This last experiment leaves us on theoretically shaky ground. Because the model of consonance is based on the actual physical interaction of specific sounds, it can only apply directly to the perception of consonance between simultaneous tones, to the vertical aspect of harmony, and not to horizontal structure or melody. We normally assume that the same rules apply to musical intervals when used melodically as when they are used harmonically. It is often possible to think of melodic structure in simpler terms however, since the human ear's resolution of pitch is much more accurate in terms of harmony than melody.
It is not uncommon to find historical references to strictly harmonic just intonation. For example the debates earlier this century concerning intonation in the playing of string quarters (chap. 9, Intervals, Scales, and Temperaments by Lloyd and Boyle). What concerned these writers was a harmonic Just Intonation, all intervals in tune with each other but within the melodic structure of the twelve-tone scale. A similar idea is advocated by Harold Waage in "The Intelligent Keyboard" (1/1, Vol. 1, No. 4).
The use of the just scale melodically does have some advantages. This creative use of dissonance as well as consonance seems to give music a strong sense of power and movement, and this is one case where it is useful to free melodic movement from the strict scale generated by a drone, or allow modulation of the tonal center. In analysis of conventional music based on this model of tonality, a much greater role must be assigned to these transitory modulations. This idea is not entirely foreign to modern conventional music theory, but its application has never been widespread.
Still, extremely complex and interesting polyphony can be written within a strict definition of tonality. There are other forms of V chords within the strict chart which, although they would be considered incomplete in traditional music, might still perform a dominant function. An example is the V7 lacking the third.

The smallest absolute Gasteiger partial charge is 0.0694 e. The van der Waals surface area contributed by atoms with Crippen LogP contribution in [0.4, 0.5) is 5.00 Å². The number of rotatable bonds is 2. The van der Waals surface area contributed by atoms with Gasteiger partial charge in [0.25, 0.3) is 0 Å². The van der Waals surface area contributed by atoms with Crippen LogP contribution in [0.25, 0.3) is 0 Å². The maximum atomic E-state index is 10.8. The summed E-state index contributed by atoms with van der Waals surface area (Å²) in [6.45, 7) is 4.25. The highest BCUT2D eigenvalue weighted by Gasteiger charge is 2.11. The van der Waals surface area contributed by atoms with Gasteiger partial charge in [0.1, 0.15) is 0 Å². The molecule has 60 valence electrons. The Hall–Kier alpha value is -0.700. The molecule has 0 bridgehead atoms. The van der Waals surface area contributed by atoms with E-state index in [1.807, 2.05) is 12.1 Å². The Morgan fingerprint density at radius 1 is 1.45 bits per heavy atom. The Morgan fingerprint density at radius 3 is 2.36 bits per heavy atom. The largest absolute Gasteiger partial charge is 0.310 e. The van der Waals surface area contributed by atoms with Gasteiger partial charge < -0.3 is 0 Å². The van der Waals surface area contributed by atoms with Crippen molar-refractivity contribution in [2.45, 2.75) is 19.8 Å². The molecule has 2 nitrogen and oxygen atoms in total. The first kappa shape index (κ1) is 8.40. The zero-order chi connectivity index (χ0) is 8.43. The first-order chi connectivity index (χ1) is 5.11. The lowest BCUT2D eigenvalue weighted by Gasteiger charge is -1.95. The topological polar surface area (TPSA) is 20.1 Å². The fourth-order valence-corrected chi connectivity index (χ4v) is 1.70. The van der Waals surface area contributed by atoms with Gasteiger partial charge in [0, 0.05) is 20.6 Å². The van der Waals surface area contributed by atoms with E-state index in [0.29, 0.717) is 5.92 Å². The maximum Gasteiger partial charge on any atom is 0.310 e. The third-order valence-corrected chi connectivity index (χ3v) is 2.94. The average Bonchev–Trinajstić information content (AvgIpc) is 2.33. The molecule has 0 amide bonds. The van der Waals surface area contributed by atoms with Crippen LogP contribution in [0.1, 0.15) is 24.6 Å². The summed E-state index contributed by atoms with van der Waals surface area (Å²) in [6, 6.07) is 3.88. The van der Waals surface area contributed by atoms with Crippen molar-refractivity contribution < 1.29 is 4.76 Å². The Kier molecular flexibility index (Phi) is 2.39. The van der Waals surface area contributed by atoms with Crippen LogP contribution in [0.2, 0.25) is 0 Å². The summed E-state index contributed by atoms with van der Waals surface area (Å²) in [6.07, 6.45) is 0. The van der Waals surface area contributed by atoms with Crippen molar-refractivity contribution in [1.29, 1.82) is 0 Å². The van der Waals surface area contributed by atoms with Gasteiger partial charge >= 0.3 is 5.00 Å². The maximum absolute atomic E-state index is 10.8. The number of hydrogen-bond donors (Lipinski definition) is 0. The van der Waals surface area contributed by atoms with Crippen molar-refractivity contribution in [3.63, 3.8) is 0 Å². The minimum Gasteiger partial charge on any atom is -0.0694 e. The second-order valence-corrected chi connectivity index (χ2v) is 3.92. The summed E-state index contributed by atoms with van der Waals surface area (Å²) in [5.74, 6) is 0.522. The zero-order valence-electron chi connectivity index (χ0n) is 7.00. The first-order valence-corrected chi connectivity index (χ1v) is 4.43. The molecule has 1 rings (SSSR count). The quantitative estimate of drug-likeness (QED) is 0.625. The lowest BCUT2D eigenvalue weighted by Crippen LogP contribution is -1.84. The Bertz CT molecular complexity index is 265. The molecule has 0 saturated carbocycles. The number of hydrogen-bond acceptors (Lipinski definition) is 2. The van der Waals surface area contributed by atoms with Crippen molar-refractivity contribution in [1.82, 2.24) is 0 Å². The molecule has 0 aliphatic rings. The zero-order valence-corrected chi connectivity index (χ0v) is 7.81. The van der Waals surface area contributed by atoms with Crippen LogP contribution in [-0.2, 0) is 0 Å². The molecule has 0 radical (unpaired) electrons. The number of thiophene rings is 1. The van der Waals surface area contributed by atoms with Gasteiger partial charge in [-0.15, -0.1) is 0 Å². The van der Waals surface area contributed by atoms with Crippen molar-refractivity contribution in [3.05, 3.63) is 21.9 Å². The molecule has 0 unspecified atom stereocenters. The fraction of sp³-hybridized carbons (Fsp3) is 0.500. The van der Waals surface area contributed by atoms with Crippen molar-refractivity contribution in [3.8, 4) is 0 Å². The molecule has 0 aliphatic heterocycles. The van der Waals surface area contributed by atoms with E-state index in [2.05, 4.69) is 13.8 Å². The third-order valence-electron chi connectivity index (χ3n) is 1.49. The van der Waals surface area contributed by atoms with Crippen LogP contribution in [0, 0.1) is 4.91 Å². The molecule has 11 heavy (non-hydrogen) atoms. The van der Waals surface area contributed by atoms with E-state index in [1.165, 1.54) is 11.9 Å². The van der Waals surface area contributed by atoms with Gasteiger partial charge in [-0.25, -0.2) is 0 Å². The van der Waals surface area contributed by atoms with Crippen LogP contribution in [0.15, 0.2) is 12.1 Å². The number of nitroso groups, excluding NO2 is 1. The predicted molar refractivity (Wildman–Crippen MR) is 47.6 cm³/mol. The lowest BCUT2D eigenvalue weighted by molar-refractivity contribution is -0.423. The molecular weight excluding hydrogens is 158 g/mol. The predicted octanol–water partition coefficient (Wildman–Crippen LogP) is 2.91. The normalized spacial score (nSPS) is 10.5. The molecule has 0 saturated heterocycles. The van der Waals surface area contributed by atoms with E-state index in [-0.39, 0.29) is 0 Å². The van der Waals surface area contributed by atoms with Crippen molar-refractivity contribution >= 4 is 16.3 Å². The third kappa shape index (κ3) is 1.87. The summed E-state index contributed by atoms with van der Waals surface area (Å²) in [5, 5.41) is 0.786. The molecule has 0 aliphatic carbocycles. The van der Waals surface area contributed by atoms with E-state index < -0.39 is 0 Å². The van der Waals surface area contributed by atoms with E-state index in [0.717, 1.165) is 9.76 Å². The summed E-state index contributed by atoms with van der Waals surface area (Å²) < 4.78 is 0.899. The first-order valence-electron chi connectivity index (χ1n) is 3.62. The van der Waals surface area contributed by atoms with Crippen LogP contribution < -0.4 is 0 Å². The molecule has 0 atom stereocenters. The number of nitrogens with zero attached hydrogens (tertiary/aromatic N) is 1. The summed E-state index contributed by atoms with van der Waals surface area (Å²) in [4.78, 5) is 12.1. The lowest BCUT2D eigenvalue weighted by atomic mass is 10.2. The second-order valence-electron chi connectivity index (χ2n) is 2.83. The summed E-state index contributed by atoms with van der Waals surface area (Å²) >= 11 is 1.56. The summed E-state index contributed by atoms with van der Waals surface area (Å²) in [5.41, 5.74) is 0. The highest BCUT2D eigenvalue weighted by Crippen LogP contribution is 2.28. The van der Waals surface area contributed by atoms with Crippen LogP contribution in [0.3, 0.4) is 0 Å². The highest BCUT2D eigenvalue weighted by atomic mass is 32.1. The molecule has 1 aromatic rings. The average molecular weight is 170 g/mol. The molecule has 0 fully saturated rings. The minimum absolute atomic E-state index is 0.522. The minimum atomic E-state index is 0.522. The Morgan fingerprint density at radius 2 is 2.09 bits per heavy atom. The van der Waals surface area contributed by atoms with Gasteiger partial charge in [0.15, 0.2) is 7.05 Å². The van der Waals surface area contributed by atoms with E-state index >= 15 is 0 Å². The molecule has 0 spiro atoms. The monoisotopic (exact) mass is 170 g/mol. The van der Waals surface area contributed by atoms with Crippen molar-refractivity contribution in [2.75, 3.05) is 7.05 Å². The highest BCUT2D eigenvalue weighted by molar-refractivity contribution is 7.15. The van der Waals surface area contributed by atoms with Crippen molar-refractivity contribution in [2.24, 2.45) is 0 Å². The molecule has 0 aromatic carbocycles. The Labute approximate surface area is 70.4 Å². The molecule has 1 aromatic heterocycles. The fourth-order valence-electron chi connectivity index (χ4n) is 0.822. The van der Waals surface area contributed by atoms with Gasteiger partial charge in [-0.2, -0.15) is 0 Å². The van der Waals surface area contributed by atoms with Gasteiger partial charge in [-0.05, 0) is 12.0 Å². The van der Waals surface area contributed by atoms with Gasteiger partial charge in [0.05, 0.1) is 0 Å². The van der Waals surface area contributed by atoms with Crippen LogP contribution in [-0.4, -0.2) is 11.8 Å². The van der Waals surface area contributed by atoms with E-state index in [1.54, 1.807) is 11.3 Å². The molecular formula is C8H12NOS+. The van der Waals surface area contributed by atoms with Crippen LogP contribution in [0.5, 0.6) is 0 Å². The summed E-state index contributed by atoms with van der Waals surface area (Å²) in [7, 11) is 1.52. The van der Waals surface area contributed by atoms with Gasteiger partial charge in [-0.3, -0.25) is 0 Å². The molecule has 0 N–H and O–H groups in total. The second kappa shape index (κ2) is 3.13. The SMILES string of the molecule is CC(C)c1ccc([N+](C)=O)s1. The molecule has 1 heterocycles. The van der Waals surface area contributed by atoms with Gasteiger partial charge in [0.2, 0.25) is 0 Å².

Dissonance is often thought of as the absence of consonance, and in a general way, this is true enough, but there is more to the structure of dissonance which may be of value to a composer.
Rhythm can be thought of as a similar phenomena to consonance as shown in the following experiment: Record a drummer playing a simple series of ¼ notes. As that recording is played back, artificially speed it up. As the beats pass the speed of 30 or so a second, the resulting sound will be perceived as a musical pitch. When the rate reaches 440 a second, the sound of concert A will result. Now repeat that experiment, with the drummer playing a pattern of 2 beats to 3 beats (two on three). When that pattern is played back at a higher rate of speed, the sound of the interval of the 5th is heard! This is not to say that rhythm and consonance are identical phenomena-they are not, but they are similar in some very interesting ways.
Calculating ratios, note names and pitches. <<to be completed>>
Calculating beats <<to be completed>>
1 It is interesting to note that although this graph is based on the physical structure of sound, there is no problem in generating the minor triad or other chords which have presented problems for previous "physical" theories (for example, see Tone, Levarie and Levy, page 189). In Figure 2, note that the major triad "M3", the minor triad "m3", and first and second inversions "1st" and "2nd" all appear.
2 Anyone can perform the following simple experiment to discover consonant intervals: Make a "monochord" by stretching two similar rubber bands over a cardboard box. Place pencils under the bands at each end of one side of the box, so that the bands are held above the box about ¼ inch. Adjust the tension of the bands so that the two "strings" of the monochord produce the same note. Now slide a pencil under only one string, so that the pitch moves up and down.
Last modified: 03/17/07